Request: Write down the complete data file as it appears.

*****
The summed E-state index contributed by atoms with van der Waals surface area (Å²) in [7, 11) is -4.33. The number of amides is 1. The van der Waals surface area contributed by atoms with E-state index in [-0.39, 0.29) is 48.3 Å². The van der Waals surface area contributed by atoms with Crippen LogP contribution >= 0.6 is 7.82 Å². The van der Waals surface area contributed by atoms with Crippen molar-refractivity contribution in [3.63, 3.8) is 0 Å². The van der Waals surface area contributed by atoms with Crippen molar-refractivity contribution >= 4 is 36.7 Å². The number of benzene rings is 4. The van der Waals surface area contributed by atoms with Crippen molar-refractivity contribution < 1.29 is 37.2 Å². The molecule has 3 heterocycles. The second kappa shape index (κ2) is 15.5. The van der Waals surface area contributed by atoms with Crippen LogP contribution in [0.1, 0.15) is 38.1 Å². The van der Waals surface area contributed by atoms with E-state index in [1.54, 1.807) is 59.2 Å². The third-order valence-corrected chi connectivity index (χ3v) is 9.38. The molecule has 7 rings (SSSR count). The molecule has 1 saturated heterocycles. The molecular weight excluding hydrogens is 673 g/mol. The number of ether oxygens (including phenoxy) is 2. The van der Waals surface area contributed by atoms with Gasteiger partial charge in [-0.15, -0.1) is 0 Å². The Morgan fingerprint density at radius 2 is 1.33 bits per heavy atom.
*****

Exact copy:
The summed E-state index contributed by atoms with van der Waals surface area (Å²) in [7, 11) is -4.33. The number of amides is 1. The van der Waals surface area contributed by atoms with E-state index in [-0.39, 0.29) is 48.3 Å². The van der Waals surface area contributed by atoms with Crippen LogP contribution >= 0.6 is 7.82 Å². The van der Waals surface area contributed by atoms with Crippen molar-refractivity contribution in [3.63, 3.8) is 0 Å². The van der Waals surface area contributed by atoms with Crippen molar-refractivity contribution >= 4 is 36.7 Å². The number of benzene rings is 4. The van der Waals surface area contributed by atoms with Crippen molar-refractivity contribution < 1.29 is 37.2 Å². The molecule has 3 heterocycles. The second kappa shape index (κ2) is 15.5. The van der Waals surface area contributed by atoms with Crippen LogP contribution in [0.1, 0.15) is 38.1 Å². The van der Waals surface area contributed by atoms with E-state index in [1.54, 1.807) is 59.2 Å². The third-order valence-corrected chi connectivity index (χ3v) is 9.38. The molecule has 7 rings (SSSR count). The molecule has 1 saturated heterocycles. The molecular weight excluding hydrogens is 673 g/mol. The number of ether oxygens (including phenoxy) is 2. The van der Waals surface area contributed by atoms with Gasteiger partial charge in [-0.15, -0.1) is 0 Å². The Morgan fingerprint density at radius 2 is 1.33 bits per heavy atom.